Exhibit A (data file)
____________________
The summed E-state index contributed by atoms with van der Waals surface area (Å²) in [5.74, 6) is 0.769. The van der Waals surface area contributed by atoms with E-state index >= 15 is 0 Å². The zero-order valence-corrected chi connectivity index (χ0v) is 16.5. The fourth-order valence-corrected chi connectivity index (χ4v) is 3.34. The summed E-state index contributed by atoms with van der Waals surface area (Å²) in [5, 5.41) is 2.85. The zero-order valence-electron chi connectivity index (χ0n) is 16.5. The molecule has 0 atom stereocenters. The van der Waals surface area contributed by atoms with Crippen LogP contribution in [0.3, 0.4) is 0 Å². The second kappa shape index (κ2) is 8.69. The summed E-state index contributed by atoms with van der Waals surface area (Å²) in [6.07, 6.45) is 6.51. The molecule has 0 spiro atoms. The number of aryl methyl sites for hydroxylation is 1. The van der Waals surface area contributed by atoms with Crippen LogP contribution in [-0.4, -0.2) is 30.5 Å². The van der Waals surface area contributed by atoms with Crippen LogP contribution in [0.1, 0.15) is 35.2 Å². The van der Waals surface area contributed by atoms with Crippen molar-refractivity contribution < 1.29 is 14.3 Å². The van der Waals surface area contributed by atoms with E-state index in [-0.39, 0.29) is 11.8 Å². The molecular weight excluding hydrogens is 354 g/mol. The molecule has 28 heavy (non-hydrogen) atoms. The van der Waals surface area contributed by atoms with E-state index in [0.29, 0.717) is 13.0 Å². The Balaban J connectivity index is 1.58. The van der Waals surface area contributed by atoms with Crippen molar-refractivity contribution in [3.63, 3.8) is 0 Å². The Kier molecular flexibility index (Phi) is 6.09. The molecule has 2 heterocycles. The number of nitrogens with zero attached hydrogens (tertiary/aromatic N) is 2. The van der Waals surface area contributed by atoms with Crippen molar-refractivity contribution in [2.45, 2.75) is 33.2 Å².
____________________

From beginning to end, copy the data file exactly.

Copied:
The summed E-state index contributed by atoms with van der Waals surface area (Å²) in [5.74, 6) is 0.769. The van der Waals surface area contributed by atoms with E-state index >= 15 is 0 Å². The zero-order valence-corrected chi connectivity index (χ0v) is 16.5. The fourth-order valence-corrected chi connectivity index (χ4v) is 3.34. The summed E-state index contributed by atoms with van der Waals surface area (Å²) in [5, 5.41) is 2.85. The zero-order valence-electron chi connectivity index (χ0n) is 16.5. The molecule has 0 atom stereocenters. The van der Waals surface area contributed by atoms with Crippen LogP contribution in [0.3, 0.4) is 0 Å². The second kappa shape index (κ2) is 8.69. The summed E-state index contributed by atoms with van der Waals surface area (Å²) in [6.07, 6.45) is 6.51. The molecule has 0 spiro atoms. The number of aryl methyl sites for hydroxylation is 1. The van der Waals surface area contributed by atoms with Crippen LogP contribution in [-0.4, -0.2) is 30.5 Å². The van der Waals surface area contributed by atoms with Crippen LogP contribution in [0.1, 0.15) is 35.2 Å². The van der Waals surface area contributed by atoms with Crippen molar-refractivity contribution < 1.29 is 14.3 Å². The van der Waals surface area contributed by atoms with E-state index in [-0.39, 0.29) is 11.8 Å². The molecular weight excluding hydrogens is 354 g/mol. The molecule has 28 heavy (non-hydrogen) atoms. The van der Waals surface area contributed by atoms with E-state index in [0.29, 0.717) is 13.0 Å². The Balaban J connectivity index is 1.58. The van der Waals surface area contributed by atoms with Crippen molar-refractivity contribution in [3.63, 3.8) is 0 Å². The Kier molecular flexibility index (Phi) is 6.09. The molecule has 2 heterocycles. The number of nitrogens with zero attached hydrogens (tertiary/aromatic N) is 2. The van der Waals surface area contributed by atoms with Crippen molar-refractivity contribution in [2.45, 2.75) is 33.2 Å².